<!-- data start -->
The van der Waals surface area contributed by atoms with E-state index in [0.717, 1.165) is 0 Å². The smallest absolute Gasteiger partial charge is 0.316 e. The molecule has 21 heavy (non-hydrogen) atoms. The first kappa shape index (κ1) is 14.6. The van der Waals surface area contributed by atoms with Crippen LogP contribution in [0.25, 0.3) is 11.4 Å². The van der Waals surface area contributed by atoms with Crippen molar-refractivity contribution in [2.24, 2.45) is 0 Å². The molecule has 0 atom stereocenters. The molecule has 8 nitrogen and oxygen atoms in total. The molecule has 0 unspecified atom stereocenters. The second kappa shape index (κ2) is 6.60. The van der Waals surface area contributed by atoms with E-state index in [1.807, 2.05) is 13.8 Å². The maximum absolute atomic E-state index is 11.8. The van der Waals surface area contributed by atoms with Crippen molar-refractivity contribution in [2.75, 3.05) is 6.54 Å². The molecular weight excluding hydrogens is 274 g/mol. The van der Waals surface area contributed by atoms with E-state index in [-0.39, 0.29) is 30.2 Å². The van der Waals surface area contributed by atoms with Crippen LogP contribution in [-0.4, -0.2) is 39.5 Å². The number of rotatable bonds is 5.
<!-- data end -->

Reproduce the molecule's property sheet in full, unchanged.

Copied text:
The van der Waals surface area contributed by atoms with E-state index in [0.717, 1.165) is 0 Å². The smallest absolute Gasteiger partial charge is 0.316 e. The molecule has 21 heavy (non-hydrogen) atoms. The first kappa shape index (κ1) is 14.6. The van der Waals surface area contributed by atoms with Crippen LogP contribution in [0.25, 0.3) is 11.4 Å². The van der Waals surface area contributed by atoms with Crippen molar-refractivity contribution in [2.24, 2.45) is 0 Å². The molecule has 0 atom stereocenters. The molecule has 8 nitrogen and oxygen atoms in total. The molecule has 0 unspecified atom stereocenters. The second kappa shape index (κ2) is 6.60. The van der Waals surface area contributed by atoms with E-state index in [1.807, 2.05) is 13.8 Å². The maximum absolute atomic E-state index is 11.8. The van der Waals surface area contributed by atoms with Crippen molar-refractivity contribution in [2.75, 3.05) is 6.54 Å². The molecular weight excluding hydrogens is 274 g/mol. The van der Waals surface area contributed by atoms with E-state index in [-0.39, 0.29) is 30.2 Å². The van der Waals surface area contributed by atoms with Crippen LogP contribution in [-0.4, -0.2) is 39.5 Å². The number of rotatable bonds is 5.